What is the easiest way to make a column READONLY in Oracle?
We have one of those weird cryptic data corruption bugs that pops up every few weeks and no one knows why. So far, it appears that the primary key on a table is spontaneously changing, so other rows that point to it are now messed up.
Though I'm still looking for the root cause of this (it's impossible to repro), I would like some sort of temporary hack to prevent a column value from ever changing. Here's the table schema:
CREATE TABLE TPM_INITIATIVES ( INITIATIVEID NUMBER NOT NULL, NAME VARCHAR2(100) NOT NULL, ACTIVE CHAR(1) NULL, SORTORDER NUMBER NULL, SHORTNAME VARCHAR2(100) NULL, PROJECTTYPEID NUMBER NOT NULL, CONSTRAINT TPM_INITIATIVES_PK PRIMARY KEY(INITIATIVEID) NOT DEFERRABLE VALIDATE )
We of course need to be able to create new rows, but I want to prevent ANYTHING from changing INITIATIVEID ever, no matter what weird queries are being run.
Some ideas I can think of:
- I'm not really familiar with table permissions on Oracle (I'm more of a Postgres guy), but can't you GRANT or DENY update rights on a certain column to all users? Would this just affect updates, or INSERTS as well? What would be the command the DENY updates to this column?
- Create some sort of trigger that runs on ROW UPDATE. Can we detect if the INITIATIVEID is being changed, and if so, throw an exception or blow up in some way?
At the very least, can we trap and/or log this event to see when it happens and what the query is that causes INITIATIVEID to change?
If there are child tables populated with data that references the INITIATIVEID column, Oracle should automatically make it difficult to change the primary key value by preventing you from creating orphan rows by changing the parent's primary key. So, for example, if there is a child table that has a foreign key constraint to TPM_INITIATIVES and there is a row in this child table with an INITIATIVEID of 17, you won't be able to change the INITIATIVEID of the row in the TPM_INITIAITVES table whose current value is 17. If there is no row in any child table that refers to the particular row in the TPM_INITIATIVES table, you could change the value but, presumably, if there are no relationships, changing the primary key value is unimportant since it can't, by definition, cause a data integrity problem. Of course, you could have code that inserts a new row into TPM_INITIATIVES with a new INITIATIVEID, change all the rows in the child table that refer to the old row to refer to the new row, then modify the old row. But this won't be trapped by any of the proposed solutions.
If your application has defined child tables but not declared the appropriate foreign key constraints, that would be the best way to resolve the problem.
That being said, Arnon's solution of creating a view should work. You'd rename the table, create a view with the same name as the existing table, and (potentially) define an INSTEAD OF trigger on the view that would simply never update the INITIATIVEID column. That shouldn't require changes to other bits of the application.
You could also define a trigger on the table
CREATE TRIGGER trigger_name BEFORE UPDATE ON TPM_INITIATIVES FOR EACH ROW DECLARE BEGIN IF( :new.initiativeID != :old.initiativeID ) THEN RAISE_APPLICATION_ERROR( -20001, 'Sorry Charlie. You can''t update the initiativeID column' ); END IF; END;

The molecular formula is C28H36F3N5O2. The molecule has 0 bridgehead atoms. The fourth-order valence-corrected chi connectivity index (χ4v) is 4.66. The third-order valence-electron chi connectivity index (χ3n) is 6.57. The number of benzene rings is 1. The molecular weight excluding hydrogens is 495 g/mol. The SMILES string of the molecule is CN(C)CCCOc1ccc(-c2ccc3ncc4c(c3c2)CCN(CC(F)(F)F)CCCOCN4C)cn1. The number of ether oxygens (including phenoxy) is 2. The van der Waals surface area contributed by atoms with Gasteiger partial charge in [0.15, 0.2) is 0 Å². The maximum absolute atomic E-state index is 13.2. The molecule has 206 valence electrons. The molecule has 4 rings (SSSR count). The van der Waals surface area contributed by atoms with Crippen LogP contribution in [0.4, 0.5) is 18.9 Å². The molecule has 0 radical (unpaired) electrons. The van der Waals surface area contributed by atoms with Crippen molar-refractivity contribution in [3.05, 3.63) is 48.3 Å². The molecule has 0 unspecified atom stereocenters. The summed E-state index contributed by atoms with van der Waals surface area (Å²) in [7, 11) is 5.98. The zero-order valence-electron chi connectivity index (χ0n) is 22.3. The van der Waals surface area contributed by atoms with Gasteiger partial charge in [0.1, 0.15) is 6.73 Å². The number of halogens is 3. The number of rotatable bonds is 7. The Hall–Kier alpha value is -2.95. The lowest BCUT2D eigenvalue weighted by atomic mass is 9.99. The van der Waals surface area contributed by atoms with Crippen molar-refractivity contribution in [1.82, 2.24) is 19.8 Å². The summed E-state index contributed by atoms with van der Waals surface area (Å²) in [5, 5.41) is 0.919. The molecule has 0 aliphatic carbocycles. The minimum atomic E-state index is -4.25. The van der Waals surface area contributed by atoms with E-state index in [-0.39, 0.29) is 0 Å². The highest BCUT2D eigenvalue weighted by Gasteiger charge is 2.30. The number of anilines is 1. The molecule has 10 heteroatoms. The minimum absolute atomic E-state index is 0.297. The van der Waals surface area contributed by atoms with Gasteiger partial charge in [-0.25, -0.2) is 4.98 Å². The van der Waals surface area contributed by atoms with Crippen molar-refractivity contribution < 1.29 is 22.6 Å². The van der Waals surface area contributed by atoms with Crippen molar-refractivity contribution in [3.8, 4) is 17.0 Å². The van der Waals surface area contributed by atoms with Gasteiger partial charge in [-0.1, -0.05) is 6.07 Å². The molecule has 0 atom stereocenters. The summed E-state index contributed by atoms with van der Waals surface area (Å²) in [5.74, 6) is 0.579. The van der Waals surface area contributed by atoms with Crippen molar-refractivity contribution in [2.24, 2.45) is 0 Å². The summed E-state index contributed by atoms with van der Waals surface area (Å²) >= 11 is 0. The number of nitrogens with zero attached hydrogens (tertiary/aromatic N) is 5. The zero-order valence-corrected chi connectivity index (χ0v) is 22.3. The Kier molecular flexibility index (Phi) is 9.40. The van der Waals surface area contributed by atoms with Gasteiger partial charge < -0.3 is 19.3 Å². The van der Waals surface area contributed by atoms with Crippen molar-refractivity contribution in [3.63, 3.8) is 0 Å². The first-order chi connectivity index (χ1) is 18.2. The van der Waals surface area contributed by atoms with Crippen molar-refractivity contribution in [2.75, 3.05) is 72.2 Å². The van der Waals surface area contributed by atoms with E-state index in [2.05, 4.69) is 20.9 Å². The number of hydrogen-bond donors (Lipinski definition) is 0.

Someone could, of course, disable the trigger and issue an update. But I'm assuming you're not trying to stop an attacker, just a buggy piece of code.
Based on the description of what symptoms you are seeing, however, it would seem to make more sense to log the history of changes to columns in this table so that you can actually determine what is going on rather than guessing and trying to plug holes one-by-one. So, for example, you could do something like this
CREATE TABLE TPM_INITIATIVES_HIST ( INITIATIVEID NUMBER NOT NULL, NAME VARCHAR2(100) NOT NULL, ACTIVE CHAR(1) NULL, SORTORDER NUMBER NULL, SHORTNAME VARCHAR2(100) NULL, PROJECTTYPEID NUMBER NOT NULL, OPERATIONTYPE VARCHAR2(1) NOT NULL, CHANGEUSERNAME VARCHAR2(30), CHANGEDATE DATE, COMMENT VARCHAR2(4000) ); CREATE TRIGGER trigger_name BEFORE INSERT or UPDATE or DELETE ON TPM_INITIATIVES FOR EACH ROW DECLARE l_comment VARCHAR2(4000); BEGIN IF( inserting ) THEN INSERT INTO tpm_initiatives_hist( INITIATIVEID, NAME, ACTIVE, SORTORDER, SHORTNAME, PROJECTTYPEID, OPERATIONTYPE, CHANGEUSERNAME, CHANGEDATE ) VALUES( :new.initiativeID, :new.name, :new.active, :new.sortOrder, :new.shortName, :new.projectTypeID, 'I', USER, SYSDATE ); ELSIF( inserting ) THEN IF( :new.initiativeID != :old.initiativeID ) THEN l_comment := 'Initiative ID changed from ' || :old.initiativeID || ' to ' || :new.initiativeID; END IF; INSERT INTO tpm_initiatives_hist( INITIATIVEID, NAME, ACTIVE, SORTORDER, SHORTNAME, PROJECTTYPEID, OPERATIONTYPE, CHANGEUSERNAME, CHANGEDATE, COMMENT ) VALUES( :new.initiativeID, :new.name, :new.active, :new.sortOrder, :new.shortName, :new.projectTypeID, 'U', USER, SYSDATE, l_comment ); ELSIF( deleting ) THEN INSERT INTO tpm_initiatives_hist( INITIATIVEID, NAME, ACTIVE, SORTORDER, SHORTNAME, PROJECTTYPEID, OPERATIONTYPE, CHANGEUSERNAME, CHANGEDATE ) VALUES( :old.initiativeID, :old.name, :old.active, :old.sortOrder, :old.shortName, :old.projectTypeID, 'D', USER, SYSDATE ); END IF; END;
Then you can query TPM_INITIATIVES_HIST to see all the changes that had been made to a particular row over time. So you can see if the primary key values are changing or if someone is just changing the non-key fields. Ideally, you may have additional columns that you can add to the history table to help tracking the changes (i.e. perhaps there is something from V$SESSION that might be useful).
Hide the table behind a view and make the update trigger update everything but the column you want to protect